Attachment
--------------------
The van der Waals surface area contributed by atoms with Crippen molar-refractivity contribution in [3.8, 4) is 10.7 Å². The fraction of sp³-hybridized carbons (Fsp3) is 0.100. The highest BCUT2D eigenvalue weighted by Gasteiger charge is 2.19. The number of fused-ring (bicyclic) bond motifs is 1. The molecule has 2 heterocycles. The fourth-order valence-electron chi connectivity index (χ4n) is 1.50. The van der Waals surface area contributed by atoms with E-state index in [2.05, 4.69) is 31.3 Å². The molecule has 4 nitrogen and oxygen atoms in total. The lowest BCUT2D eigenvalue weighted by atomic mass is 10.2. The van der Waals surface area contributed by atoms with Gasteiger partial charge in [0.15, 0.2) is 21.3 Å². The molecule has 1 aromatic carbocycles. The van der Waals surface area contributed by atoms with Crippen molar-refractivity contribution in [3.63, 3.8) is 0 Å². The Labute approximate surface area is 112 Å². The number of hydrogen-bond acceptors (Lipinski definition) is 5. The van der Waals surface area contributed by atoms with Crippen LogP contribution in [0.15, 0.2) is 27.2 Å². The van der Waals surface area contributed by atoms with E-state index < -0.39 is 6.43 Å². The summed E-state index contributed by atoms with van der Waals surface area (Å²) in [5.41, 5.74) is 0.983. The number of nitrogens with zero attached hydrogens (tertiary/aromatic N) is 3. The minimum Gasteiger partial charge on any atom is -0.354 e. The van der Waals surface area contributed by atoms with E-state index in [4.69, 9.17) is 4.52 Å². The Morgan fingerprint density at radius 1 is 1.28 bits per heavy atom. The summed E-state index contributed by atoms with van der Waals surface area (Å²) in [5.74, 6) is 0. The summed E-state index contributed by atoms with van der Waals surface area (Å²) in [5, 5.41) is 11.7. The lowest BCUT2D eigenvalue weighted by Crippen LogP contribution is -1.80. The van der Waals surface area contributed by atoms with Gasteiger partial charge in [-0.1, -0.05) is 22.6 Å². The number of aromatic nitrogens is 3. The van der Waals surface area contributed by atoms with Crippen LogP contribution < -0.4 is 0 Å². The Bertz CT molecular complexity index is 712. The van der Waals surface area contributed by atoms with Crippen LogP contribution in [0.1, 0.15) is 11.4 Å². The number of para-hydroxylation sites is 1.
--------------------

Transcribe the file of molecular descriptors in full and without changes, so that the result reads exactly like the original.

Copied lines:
The van der Waals surface area contributed by atoms with Crippen molar-refractivity contribution in [3.8, 4) is 10.7 Å². The fraction of sp³-hybridized carbons (Fsp3) is 0.100. The highest BCUT2D eigenvalue weighted by Gasteiger charge is 2.19. The number of fused-ring (bicyclic) bond motifs is 1. The molecule has 2 heterocycles. The fourth-order valence-electron chi connectivity index (χ4n) is 1.50. The van der Waals surface area contributed by atoms with E-state index in [2.05, 4.69) is 31.3 Å². The molecule has 4 nitrogen and oxygen atoms in total. The lowest BCUT2D eigenvalue weighted by atomic mass is 10.2. The van der Waals surface area contributed by atoms with Gasteiger partial charge in [0.15, 0.2) is 21.3 Å². The molecule has 1 aromatic carbocycles. The van der Waals surface area contributed by atoms with Crippen molar-refractivity contribution in [3.63, 3.8) is 0 Å². The Labute approximate surface area is 112 Å². The number of hydrogen-bond acceptors (Lipinski definition) is 5. The van der Waals surface area contributed by atoms with Crippen LogP contribution in [0.15, 0.2) is 27.2 Å². The van der Waals surface area contributed by atoms with E-state index < -0.39 is 6.43 Å². The summed E-state index contributed by atoms with van der Waals surface area (Å²) in [5.41, 5.74) is 0.983. The number of nitrogens with zero attached hydrogens (tertiary/aromatic N) is 3. The minimum Gasteiger partial charge on any atom is -0.354 e. The van der Waals surface area contributed by atoms with E-state index in [4.69, 9.17) is 4.52 Å². The Morgan fingerprint density at radius 1 is 1.28 bits per heavy atom. The summed E-state index contributed by atoms with van der Waals surface area (Å²) in [5.74, 6) is 0. The summed E-state index contributed by atoms with van der Waals surface area (Å²) in [5, 5.41) is 11.7. The lowest BCUT2D eigenvalue weighted by Crippen LogP contribution is -1.80. The van der Waals surface area contributed by atoms with Gasteiger partial charge in [-0.1, -0.05) is 22.6 Å². The number of aromatic nitrogens is 3. The van der Waals surface area contributed by atoms with Crippen LogP contribution < -0.4 is 0 Å². The Bertz CT molecular complexity index is 712. The van der Waals surface area contributed by atoms with Crippen LogP contribution in [0.1, 0.15) is 11.4 Å². The number of para-hydroxylation sites is 1.